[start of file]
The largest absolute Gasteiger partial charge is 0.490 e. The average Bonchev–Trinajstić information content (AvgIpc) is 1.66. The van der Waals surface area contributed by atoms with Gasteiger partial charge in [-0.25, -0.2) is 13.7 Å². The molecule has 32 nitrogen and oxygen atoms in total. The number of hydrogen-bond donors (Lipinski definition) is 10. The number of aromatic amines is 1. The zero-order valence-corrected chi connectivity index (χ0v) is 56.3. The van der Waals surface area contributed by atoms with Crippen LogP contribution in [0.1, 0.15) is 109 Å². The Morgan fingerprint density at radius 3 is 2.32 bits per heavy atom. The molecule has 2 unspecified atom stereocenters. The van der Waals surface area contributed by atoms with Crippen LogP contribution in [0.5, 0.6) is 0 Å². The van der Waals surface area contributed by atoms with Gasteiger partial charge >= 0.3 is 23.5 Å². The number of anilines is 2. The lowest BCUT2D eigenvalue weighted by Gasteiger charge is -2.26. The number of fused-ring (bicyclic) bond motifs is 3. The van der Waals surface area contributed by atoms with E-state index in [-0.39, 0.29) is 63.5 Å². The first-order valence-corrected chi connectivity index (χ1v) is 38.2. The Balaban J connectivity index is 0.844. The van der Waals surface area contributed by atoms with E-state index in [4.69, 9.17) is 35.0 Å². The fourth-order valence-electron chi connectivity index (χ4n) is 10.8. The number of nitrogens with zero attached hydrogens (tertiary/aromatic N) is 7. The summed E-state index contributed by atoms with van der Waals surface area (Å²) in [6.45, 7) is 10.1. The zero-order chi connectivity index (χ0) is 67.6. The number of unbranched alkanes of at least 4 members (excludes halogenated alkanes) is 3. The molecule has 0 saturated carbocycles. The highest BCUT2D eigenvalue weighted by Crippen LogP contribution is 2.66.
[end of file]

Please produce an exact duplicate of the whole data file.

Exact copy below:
The largest absolute Gasteiger partial charge is 0.490 e. The average Bonchev–Trinajstić information content (AvgIpc) is 1.66. The van der Waals surface area contributed by atoms with Gasteiger partial charge in [-0.25, -0.2) is 13.7 Å². The molecule has 32 nitrogen and oxygen atoms in total. The number of hydrogen-bond donors (Lipinski definition) is 10. The number of aromatic amines is 1. The zero-order valence-corrected chi connectivity index (χ0v) is 56.3. The van der Waals surface area contributed by atoms with Crippen LogP contribution in [0.1, 0.15) is 109 Å². The Morgan fingerprint density at radius 3 is 2.32 bits per heavy atom. The molecule has 2 unspecified atom stereocenters. The van der Waals surface area contributed by atoms with Crippen LogP contribution in [0.5, 0.6) is 0 Å². The van der Waals surface area contributed by atoms with Gasteiger partial charge >= 0.3 is 23.5 Å². The number of anilines is 2. The lowest BCUT2D eigenvalue weighted by Gasteiger charge is -2.26. The number of fused-ring (bicyclic) bond motifs is 3. The van der Waals surface area contributed by atoms with E-state index in [-0.39, 0.29) is 63.5 Å². The first-order valence-corrected chi connectivity index (χ1v) is 38.2. The Balaban J connectivity index is 0.844. The van der Waals surface area contributed by atoms with E-state index in [4.69, 9.17) is 35.0 Å². The fourth-order valence-electron chi connectivity index (χ4n) is 10.8. The number of nitrogens with zero attached hydrogens (tertiary/aromatic N) is 7. The summed E-state index contributed by atoms with van der Waals surface area (Å²) in [6.45, 7) is 10.1. The zero-order chi connectivity index (χ0) is 67.6. The number of unbranched alkanes of at least 4 members (excludes halogenated alkanes) is 3. The molecule has 0 saturated carbocycles. The highest BCUT2D eigenvalue weighted by Crippen LogP contribution is 2.66.